Representative Doggett, a Democrat, pitched his state’s capital of Austin to patent office Director David Kappos in an April 4 letter also signed by three Republican representatives from Texas. A central Texas location would benefit computer maker Dell Inc. (DELL), based in Round Rock, and IBM, which employs technology workers in the area, as well as smaller companies.
Austin’s ‘Ideal Location’
Texas is building “a trail of world-quality innovation, research, and entrepreneurship, and it puts Austin at the center of the next generation of technological breakthroughs,” making it “the ideal location,” Doggett said in an e-mail response to questions.
Bennet and Senator Mark Udall, both Democrats, sent President Barack Obama a letter last year saying their state of Colorado is “perfectly suited to ensure a qualified workforce.” In a follow-up statement in February they said an office would create jobs and encourage innovation.
“As a gateway of the West, Colorado is perfectly situated to connect innovators and businesses across the country.” Bennet said in an e-mail in response to questions.
Carl Guardino, chief executive officer of the Silicon Valley Leadership Group in San Jose, California, which represents 345 area businesses including Apple, Google Inc. (GOOG) and Cisco said members of his group have met with 100 members of Congress to push for an office in California.
“You hunt where the game is and the game is here in Silicon Valley,” Guardino said in an interview.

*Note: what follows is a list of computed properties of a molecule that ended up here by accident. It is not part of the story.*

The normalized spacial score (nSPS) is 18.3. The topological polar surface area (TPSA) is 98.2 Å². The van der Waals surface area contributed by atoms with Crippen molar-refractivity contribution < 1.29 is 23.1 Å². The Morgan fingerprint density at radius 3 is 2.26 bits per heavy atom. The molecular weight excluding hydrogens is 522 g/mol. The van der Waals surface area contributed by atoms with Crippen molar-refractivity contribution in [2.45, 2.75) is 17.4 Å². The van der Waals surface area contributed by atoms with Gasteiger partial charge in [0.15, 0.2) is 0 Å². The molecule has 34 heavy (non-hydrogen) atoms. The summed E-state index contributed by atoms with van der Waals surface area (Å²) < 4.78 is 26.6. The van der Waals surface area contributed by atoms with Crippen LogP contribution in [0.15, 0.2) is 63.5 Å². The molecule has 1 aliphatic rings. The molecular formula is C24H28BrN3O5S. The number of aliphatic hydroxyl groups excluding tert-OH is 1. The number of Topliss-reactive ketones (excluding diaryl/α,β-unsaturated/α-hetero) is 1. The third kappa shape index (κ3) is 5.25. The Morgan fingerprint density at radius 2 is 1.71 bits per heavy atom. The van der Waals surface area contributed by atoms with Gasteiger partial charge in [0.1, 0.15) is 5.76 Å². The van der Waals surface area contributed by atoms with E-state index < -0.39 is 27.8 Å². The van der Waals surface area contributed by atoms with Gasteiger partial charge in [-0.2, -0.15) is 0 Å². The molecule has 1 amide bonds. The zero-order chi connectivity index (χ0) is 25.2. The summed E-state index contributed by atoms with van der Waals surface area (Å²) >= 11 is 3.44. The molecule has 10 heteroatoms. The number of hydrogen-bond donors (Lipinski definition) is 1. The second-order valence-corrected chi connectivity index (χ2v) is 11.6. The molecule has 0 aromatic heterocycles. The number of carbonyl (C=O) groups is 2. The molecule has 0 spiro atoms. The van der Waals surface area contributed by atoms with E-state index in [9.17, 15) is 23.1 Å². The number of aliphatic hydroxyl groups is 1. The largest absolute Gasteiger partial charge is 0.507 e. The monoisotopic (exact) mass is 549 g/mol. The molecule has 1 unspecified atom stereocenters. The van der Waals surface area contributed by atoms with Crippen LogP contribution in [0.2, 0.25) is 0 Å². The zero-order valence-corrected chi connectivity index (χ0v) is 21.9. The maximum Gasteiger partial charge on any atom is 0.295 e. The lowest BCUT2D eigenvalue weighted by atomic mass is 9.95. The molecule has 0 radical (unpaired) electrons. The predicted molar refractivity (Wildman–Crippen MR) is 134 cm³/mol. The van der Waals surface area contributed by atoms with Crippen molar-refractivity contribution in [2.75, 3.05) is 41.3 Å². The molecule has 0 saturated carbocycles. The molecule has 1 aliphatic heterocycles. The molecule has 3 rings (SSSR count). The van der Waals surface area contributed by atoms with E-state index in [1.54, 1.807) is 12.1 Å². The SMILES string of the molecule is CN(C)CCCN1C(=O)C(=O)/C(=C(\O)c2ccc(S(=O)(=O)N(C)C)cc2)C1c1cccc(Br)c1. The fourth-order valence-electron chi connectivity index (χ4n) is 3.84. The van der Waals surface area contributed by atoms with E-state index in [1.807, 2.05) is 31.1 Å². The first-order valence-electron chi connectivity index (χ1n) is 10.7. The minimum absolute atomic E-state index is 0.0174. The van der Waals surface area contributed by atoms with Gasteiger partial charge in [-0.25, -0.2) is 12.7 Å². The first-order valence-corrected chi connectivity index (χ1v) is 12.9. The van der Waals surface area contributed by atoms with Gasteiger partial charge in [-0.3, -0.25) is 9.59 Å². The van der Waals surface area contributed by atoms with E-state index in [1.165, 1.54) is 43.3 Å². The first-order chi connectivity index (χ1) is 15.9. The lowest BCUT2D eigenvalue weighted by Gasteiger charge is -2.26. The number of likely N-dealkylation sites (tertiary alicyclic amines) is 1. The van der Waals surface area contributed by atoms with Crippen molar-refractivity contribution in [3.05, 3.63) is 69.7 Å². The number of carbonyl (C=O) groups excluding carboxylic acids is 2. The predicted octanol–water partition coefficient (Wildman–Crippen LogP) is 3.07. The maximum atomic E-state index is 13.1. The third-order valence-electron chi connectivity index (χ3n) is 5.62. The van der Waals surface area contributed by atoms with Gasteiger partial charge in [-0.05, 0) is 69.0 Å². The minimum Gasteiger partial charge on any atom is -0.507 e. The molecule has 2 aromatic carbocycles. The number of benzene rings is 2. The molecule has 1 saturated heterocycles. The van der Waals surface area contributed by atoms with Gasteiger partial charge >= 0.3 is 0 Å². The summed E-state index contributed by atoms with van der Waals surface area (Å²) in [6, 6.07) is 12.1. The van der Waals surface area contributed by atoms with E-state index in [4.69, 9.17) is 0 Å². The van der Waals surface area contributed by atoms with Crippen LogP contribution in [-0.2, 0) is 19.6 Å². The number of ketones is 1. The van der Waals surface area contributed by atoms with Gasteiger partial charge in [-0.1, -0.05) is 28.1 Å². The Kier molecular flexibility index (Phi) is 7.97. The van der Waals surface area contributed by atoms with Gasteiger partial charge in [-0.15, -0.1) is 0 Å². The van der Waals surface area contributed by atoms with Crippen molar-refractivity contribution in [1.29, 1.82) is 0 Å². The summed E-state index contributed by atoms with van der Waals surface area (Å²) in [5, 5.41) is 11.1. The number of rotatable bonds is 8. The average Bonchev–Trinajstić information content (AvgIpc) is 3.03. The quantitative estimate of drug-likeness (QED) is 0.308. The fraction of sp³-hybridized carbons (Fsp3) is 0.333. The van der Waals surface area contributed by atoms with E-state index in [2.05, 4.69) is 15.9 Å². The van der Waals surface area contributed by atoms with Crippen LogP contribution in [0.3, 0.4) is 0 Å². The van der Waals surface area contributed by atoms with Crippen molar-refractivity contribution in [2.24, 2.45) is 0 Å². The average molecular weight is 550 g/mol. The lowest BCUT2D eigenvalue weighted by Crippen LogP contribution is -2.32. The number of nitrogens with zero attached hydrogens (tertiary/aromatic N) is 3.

“As an examiner, it would be hard to overlook Atlanta” partly because of universities that have significant advanced programs in science and engineering, he said. “It’s a city that has all the things I just mentioned on steroids.”
For the patent office, the satellite offices would provide a bigger labor pool at a time when the agency is trying to increase the number of examiners and cut down on turnover. It also would mean greater proximity to inventors, when increased direct interaction is seen as a way to focus applications and speed up the process, known as a patent prosecution.
“It’s a challenge for any company in the country to have to go and defend their patent,” Erika Sumner, vice president for public policy for the Greater Austin Chamber of Commerce, said in an interview. “It makes sense to do it in a region.”
There are almost 700,000 patent applications awaiting the first review by an examiner, and it takes, on average, about 34 months for the agency to complete the process. Kappos has said the new offices would increase the number of face-to-face patent examinations, which would likely lead to more efficient and quicker reviews.